If you’re anything like me, you take on too many projects.
I’ve always done this. And when I say “always”, I’m not only referring to my adult, professional life. Since I was old enough to want to do anything at all, I’ve wanted to do too many things, and I’ve tried to do them all at once:
- Learn to play guitar and start a band.
- Write stories, novels, and screenplays.
- Draw and make animated films.
- Study science and mathematics.
- Become an architect and design buildings.
- Program computers and make video games.
- Get married, raise a family.
You know. Learn Japanese, go live in Japan for a year or so. Climb Mount Fuji.
As a child, I was surrounded by love and encouragement. The adults in my life told me I could do anything I set my mind to, anything I wanted. I took their encouragement literally and without moderation.
For the next forty years, my mental roster of projects never had fewer than five things on it. I couldn’t spend much time on any one goal, but I was passionate and persistent. I could manage just well enough to sustain my hope that I would someday achieve all my grand ambitions.
However, as I approached my forty-fifth birthday, I found I hadn’t achieved nearly as much as I’d anticipated. It felt like I’d lived on the edge of success my whole life. I was determined as ever, but I was tired. I found myself asking the same questions over and over again:
What do I really want to do?
What can I realistically expect to accomplish with whatever time and resources I have left?
I obsessed over this more than I like to admit. I wrote countless journal entries. I tried one personal organizational system after another. I harangued my poor, patient wife with a perpetual, self-indulgent monologue, verbally assessing and reassessing how I might accomplish all the things I wanted to do.
I was stuck in a state of frenetic indecision. I tried whittling my long list of goals down to a single project, something to which I could dedicate all my time and effort: My One Thing.
It seems like a good idea, doesn’t it? If we can make steady progress on a half-dozen things, what might we accomplish if we focused all our attention on a single, solitary goal?
But that One Thing never remains one thing. Over time, other projects wend their way through our defenses, sprouting up like weeds. Instead of cultivating a single idea, we find ourselves tending a diverse, chaotic, and wholly unintentional garden.
Back in October of 2015, after a long creative dry spell, I faced facts. Working as I was, I would never achieve anything. It was depressing but incontrovertible: I had to prune my project list all the way back, not to one thing, but to zero.
My overgrown garden of ideas had to go. It was time to clear the land and let the soil lie fallow for a season of rest.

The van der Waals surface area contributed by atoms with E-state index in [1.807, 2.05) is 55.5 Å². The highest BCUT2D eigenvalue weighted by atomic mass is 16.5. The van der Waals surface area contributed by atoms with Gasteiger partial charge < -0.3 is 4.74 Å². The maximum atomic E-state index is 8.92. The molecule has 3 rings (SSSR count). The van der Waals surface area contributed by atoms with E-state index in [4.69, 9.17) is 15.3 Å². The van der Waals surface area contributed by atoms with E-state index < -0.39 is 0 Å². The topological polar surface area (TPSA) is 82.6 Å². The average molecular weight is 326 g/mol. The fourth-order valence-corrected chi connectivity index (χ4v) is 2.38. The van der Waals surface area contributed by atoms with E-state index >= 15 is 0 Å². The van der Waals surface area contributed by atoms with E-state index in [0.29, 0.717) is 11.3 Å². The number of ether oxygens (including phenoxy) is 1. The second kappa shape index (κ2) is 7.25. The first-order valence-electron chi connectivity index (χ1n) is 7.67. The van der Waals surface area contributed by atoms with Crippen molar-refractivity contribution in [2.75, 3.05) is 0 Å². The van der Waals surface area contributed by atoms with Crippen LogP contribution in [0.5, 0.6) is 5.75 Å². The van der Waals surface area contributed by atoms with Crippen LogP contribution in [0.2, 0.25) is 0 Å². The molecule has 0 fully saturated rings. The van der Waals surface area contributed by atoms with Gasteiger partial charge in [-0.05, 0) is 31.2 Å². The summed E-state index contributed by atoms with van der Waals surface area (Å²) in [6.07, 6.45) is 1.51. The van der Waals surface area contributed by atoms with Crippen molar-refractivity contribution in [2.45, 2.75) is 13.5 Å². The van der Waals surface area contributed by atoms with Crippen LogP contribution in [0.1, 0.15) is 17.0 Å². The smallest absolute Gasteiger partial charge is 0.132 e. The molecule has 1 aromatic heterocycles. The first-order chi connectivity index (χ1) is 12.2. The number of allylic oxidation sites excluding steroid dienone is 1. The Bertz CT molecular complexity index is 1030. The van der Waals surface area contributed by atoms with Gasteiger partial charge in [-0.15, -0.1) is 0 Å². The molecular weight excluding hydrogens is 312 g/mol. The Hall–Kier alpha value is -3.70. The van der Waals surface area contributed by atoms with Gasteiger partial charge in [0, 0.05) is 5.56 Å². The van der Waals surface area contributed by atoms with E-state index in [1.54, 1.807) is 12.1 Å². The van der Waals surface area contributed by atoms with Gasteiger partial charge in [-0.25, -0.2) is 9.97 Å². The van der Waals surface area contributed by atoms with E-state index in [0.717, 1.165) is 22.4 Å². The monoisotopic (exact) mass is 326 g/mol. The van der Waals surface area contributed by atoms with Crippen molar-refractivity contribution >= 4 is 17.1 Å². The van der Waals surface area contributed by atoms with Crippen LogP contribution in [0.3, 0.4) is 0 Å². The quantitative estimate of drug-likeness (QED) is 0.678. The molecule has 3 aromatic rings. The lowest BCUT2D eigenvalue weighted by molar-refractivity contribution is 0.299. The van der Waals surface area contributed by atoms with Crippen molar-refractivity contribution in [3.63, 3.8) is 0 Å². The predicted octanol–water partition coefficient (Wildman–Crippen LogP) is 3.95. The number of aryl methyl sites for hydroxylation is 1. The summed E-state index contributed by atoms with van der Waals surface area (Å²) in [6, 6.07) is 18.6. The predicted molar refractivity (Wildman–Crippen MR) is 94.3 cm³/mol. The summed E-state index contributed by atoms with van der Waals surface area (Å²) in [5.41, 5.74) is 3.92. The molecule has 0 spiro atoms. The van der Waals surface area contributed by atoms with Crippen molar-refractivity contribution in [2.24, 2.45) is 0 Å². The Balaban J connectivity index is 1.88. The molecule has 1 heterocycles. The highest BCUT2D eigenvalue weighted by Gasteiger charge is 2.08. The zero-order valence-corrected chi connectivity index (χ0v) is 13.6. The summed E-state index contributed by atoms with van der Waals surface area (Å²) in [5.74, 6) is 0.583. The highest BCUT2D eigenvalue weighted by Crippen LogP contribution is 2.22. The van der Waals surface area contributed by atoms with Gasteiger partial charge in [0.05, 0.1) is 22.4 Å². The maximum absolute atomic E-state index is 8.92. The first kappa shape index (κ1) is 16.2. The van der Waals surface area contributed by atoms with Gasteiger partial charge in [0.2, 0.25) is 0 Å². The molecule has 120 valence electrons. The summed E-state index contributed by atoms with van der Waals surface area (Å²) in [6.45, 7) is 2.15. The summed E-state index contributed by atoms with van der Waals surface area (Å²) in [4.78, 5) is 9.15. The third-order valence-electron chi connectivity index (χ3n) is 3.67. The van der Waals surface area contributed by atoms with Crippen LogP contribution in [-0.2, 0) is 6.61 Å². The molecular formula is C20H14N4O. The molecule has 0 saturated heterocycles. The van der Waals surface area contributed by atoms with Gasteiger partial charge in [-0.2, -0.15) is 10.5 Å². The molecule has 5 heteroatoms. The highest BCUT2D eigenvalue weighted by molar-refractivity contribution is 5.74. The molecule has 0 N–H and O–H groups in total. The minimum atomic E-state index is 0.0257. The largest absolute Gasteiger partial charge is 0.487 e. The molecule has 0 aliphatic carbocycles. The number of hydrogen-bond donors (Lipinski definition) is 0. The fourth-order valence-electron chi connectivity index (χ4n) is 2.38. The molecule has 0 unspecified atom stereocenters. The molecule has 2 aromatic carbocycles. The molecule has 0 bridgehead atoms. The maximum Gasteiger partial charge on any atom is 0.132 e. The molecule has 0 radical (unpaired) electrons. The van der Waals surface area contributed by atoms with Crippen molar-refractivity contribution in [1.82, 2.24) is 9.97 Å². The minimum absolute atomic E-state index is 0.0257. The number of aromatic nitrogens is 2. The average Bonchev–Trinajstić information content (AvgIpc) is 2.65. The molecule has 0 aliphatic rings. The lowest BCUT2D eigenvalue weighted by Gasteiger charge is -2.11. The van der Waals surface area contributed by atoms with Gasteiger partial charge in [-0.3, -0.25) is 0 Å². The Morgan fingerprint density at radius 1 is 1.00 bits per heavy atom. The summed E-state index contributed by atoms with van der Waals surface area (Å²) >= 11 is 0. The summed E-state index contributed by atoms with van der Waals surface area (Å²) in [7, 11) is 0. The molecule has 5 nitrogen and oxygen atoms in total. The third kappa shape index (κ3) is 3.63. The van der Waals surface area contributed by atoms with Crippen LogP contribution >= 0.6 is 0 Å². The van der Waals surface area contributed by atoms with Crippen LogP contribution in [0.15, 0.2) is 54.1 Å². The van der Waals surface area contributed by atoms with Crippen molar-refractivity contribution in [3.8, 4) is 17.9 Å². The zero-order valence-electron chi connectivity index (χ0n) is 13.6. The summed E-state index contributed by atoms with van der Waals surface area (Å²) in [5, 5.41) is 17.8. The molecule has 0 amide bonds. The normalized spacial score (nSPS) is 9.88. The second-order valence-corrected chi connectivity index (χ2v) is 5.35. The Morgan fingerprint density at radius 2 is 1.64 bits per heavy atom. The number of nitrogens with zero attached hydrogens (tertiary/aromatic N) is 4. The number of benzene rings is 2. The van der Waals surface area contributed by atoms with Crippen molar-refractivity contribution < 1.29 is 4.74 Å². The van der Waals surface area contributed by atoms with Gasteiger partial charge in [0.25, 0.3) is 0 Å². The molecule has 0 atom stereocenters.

I hated the thought. I knew a respite would be good, but I didn’t care. I was terrified that, without my ambitions, I would degenerate into a soulless and apathetic drone, just one more dispirited cog spinning in an aimless societal machine. I reassured myself this wouldn’t happen. This wasn’t the end. I would eventually return to my work, focus and passion renewed, and find the success I sought.
Honestly, I had no clue how that was supposed to work. All the same, I closed my eyes and pulled the plug. I proclaimed that, from that point on, I was officially doing nothing.
And it worked. Shutting down was unsettlingly easy. After a lifetime of dutiful care and devotion, all my old habits abandoned me. I didn’t even have time to wish them goodnight before they were out the door and down the lane. And then, with some embarrassment, I realized they had stayed so late only because I had so selfishly clung to them.
If their absence left any vacuum in my daily routine, it didn’t last. My day job readily expanded to fill the hours. I had a long backlog of games to play and books to read. I spent long, contented nights writing in my journal about whatever and everything.
I hoped for revelation or catharsis, any spark that might light the way ahead. But none of my efforts led to any insights or change. I could only clear my head, quiet the inner cacophony, and wait. Time and patience would have to do the rest.
Gradually, as the sun set on all my naïve overambitions, faint insights appeared out of the dusk. The clear night sky above me had been there the whole time, yet it was wholly unfamiliar. I spent the next six months in quiet observation, charting and tracking personal constellations, but otherwise pursuing no specific end.
Much of what I learned in that time was intensely personal. But the point I’ve reached and the road that led me there are both well-worth sharing.
This is part one of a three-part series. You can read part two here.